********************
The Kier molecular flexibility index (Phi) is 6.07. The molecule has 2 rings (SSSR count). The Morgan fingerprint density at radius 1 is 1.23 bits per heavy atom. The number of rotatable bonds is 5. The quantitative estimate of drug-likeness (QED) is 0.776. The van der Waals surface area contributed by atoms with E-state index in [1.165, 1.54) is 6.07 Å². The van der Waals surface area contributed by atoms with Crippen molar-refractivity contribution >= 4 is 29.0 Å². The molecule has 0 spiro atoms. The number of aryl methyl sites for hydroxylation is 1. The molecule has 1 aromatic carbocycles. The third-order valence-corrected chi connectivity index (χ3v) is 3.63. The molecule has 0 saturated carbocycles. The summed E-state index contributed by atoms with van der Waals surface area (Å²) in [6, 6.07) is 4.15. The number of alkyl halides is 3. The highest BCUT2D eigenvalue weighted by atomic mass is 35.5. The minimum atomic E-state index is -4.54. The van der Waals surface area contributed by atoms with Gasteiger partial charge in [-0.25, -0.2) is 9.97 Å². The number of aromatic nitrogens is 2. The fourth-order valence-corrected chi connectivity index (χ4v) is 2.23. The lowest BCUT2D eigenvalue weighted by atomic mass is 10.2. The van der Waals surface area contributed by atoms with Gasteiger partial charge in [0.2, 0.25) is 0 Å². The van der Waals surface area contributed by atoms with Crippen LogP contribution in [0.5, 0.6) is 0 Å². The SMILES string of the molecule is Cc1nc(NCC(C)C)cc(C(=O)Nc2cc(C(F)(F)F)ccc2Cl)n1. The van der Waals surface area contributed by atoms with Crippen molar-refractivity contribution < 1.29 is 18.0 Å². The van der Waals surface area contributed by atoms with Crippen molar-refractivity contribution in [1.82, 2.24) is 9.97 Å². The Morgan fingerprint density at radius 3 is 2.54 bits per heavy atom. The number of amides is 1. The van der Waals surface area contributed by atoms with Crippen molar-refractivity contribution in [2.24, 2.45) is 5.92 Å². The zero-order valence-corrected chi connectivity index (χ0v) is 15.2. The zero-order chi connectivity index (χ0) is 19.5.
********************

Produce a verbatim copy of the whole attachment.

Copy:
The Kier molecular flexibility index (Phi) is 6.07. The molecule has 2 rings (SSSR count). The Morgan fingerprint density at radius 1 is 1.23 bits per heavy atom. The number of rotatable bonds is 5. The quantitative estimate of drug-likeness (QED) is 0.776. The van der Waals surface area contributed by atoms with E-state index in [1.165, 1.54) is 6.07 Å². The van der Waals surface area contributed by atoms with Crippen molar-refractivity contribution >= 4 is 29.0 Å². The molecule has 0 spiro atoms. The number of aryl methyl sites for hydroxylation is 1. The molecule has 1 aromatic carbocycles. The third-order valence-corrected chi connectivity index (χ3v) is 3.63. The molecule has 0 saturated carbocycles. The summed E-state index contributed by atoms with van der Waals surface area (Å²) in [6, 6.07) is 4.15. The number of alkyl halides is 3. The highest BCUT2D eigenvalue weighted by atomic mass is 35.5. The minimum atomic E-state index is -4.54. The van der Waals surface area contributed by atoms with Gasteiger partial charge in [-0.25, -0.2) is 9.97 Å². The number of aromatic nitrogens is 2. The fourth-order valence-corrected chi connectivity index (χ4v) is 2.23. The lowest BCUT2D eigenvalue weighted by atomic mass is 10.2. The van der Waals surface area contributed by atoms with Gasteiger partial charge in [0.2, 0.25) is 0 Å². The van der Waals surface area contributed by atoms with Crippen LogP contribution in [0.5, 0.6) is 0 Å². The SMILES string of the molecule is Cc1nc(NCC(C)C)cc(C(=O)Nc2cc(C(F)(F)F)ccc2Cl)n1. The van der Waals surface area contributed by atoms with Crippen molar-refractivity contribution < 1.29 is 18.0 Å². The van der Waals surface area contributed by atoms with Crippen molar-refractivity contribution in [1.82, 2.24) is 9.97 Å². The Morgan fingerprint density at radius 3 is 2.54 bits per heavy atom. The number of amides is 1. The van der Waals surface area contributed by atoms with Crippen molar-refractivity contribution in [2.24, 2.45) is 5.92 Å². The zero-order valence-corrected chi connectivity index (χ0v) is 15.2. The zero-order chi connectivity index (χ0) is 19.5.